Overview of Pilot's Licenses

Sport Pilot, Private Pilot, Instrument Training, what's all that mean?

You may or may not be surprised, but there's several licenses for pilots. In a similar way, it's like driver's licenses, which also have different versions! So how do you know where to start?

The simplest way is to figure out if you just want to learn to fly, or if you want to get serious about it. In the former case, a sport pilot is enough, but for the latter, you definitely need to go for your private (or step up to it at a later date) to start adding on your instrument rating and time building for the all important commercial license.

As for getting started: the best way is to jump right in with an intro flight, because then you'll be one-on-one with an instructor who can answer your questions! Or, if you are a person who prefers to look before you leap, have a look around our website to get a grasp of what to expect!

We offer various flight training and certificate levels!

Pilot's licenses (they are actually called certificates by the FAA) are tiered. This means that experienced gained from training and using a lower level license may also be applied to higher tiers!


Sport Pilot

Straight and simple: you just want to fly.

A sport pilot is as the name suggests: you are flying for fun, and just that. With this certificate, you can fly light-sport certified aircraft, and just you and a friend kick back and enjoy the sky!

A sport pilot license allows you to learn the basic ways of the sky, and just go enjoy yourself! It focuses on daytime and good weather flying using simple aircraft. As such, the requirements are significantly reduced: the FAA's set minimum time requirement is only 20 hours!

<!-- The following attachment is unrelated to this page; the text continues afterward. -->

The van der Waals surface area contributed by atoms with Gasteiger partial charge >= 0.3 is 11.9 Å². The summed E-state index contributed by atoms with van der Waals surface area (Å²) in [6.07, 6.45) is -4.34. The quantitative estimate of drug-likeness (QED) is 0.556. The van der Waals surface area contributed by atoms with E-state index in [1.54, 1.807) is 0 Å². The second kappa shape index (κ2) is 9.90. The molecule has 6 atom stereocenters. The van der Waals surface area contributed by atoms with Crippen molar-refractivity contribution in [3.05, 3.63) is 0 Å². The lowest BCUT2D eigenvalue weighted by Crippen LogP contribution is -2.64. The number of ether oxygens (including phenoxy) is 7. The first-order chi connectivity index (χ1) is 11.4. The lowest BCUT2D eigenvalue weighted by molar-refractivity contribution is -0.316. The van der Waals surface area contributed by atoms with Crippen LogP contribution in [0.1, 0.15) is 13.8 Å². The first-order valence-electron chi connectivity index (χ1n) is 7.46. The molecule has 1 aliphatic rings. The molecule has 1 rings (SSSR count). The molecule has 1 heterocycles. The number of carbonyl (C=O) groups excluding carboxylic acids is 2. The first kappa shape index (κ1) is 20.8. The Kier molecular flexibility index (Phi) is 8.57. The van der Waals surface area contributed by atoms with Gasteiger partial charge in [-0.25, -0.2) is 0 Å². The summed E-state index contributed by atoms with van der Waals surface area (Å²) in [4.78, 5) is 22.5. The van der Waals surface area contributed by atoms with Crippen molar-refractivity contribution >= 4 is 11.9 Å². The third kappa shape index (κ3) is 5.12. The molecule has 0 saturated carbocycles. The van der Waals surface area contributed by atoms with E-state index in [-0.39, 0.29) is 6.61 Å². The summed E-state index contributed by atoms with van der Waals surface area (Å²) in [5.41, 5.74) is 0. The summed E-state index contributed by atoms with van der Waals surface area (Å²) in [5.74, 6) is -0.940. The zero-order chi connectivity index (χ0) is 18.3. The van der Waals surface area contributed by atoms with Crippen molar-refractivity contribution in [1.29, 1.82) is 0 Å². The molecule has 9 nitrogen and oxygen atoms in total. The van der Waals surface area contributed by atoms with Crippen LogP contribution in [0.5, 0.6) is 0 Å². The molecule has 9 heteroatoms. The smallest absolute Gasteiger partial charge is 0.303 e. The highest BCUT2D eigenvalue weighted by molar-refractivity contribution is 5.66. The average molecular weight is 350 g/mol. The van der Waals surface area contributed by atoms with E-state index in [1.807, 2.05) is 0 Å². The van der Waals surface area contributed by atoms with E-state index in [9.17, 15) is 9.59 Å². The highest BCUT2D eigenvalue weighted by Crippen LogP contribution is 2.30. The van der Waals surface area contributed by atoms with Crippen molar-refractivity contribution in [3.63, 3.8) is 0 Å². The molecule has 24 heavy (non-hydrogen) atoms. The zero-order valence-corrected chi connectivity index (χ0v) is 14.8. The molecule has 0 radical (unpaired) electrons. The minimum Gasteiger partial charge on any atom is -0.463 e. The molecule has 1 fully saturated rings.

Additionally, the time you log as a sport pilot can also be applied towards a private pilot license if you want to upgrade later!

Private Pilot

For serious recreational flying

Private pilot licenses (PPLs) are the launching point for getting serious about flying. Nearly every advanced rating requires, at minimum, a private pilot license. Also, you must have a PPL in order to fly outside of the USA, so if you are planning a flight to Canada or elsewhere, you must start here!

PPL is a very broad stroke training program. Starting here, you get to learn the basics of more advanced ratings, and are trained to a higher degree than sport pilots. A private pilot can use larger, heavier, and faster aircraft, and a private pilot can also begin adding additional ratings, expanding their piloting skills, and preparing themselves for advanced certificates! As such, the FAA has set the minimum flight time requirement at 40 hours. Have your thinking cap on, it's time to get serious!

Sport pilots are able to upgrade to private pilots later and use their existing training as credit. In addition, it does not matter if you use a light sport aircraft or a regular one, they are all considered airplanes by the FAA, and that's what matters.


Instrument Pilot

No longer at the mercy of the weather

Ever wondered how airplanes fly when the weather is bad? By reference to flight instruments of course!

Instrument training is tricky. An instrument rating teaches you how to fly without being able to see outside. You have to learn to trust your airplane's instruments, instead of your inner ear. We show you how to handle flying without being able to see out of the windows. It is not an easy task, but with determination, you will no longer be grounded by inclement weather!

The Instrument rating is an advanced rating, and requires at least a private pilot license. The FAA has set the minimum requirement for the instrument rating to 40 hours of simulated and actual instrument flying conditions. This is one of the hardest ratings to get, but with determination, it can and will be done!

Additional Training

On the road to a professional aviation career!

There are a lot of pilot certificates and ratings, many of which are actually very obscure and not well known, except to the elite few that have them. There are even some which are now unobtainable!

Advanced Certificates and Ratings are those which apply to career pilots: Commercial Pilot Certificates, Certificated Flight Instructors, and Airline Transport Pilot Certificates. These are long term goals of members, so we just give a basic overview.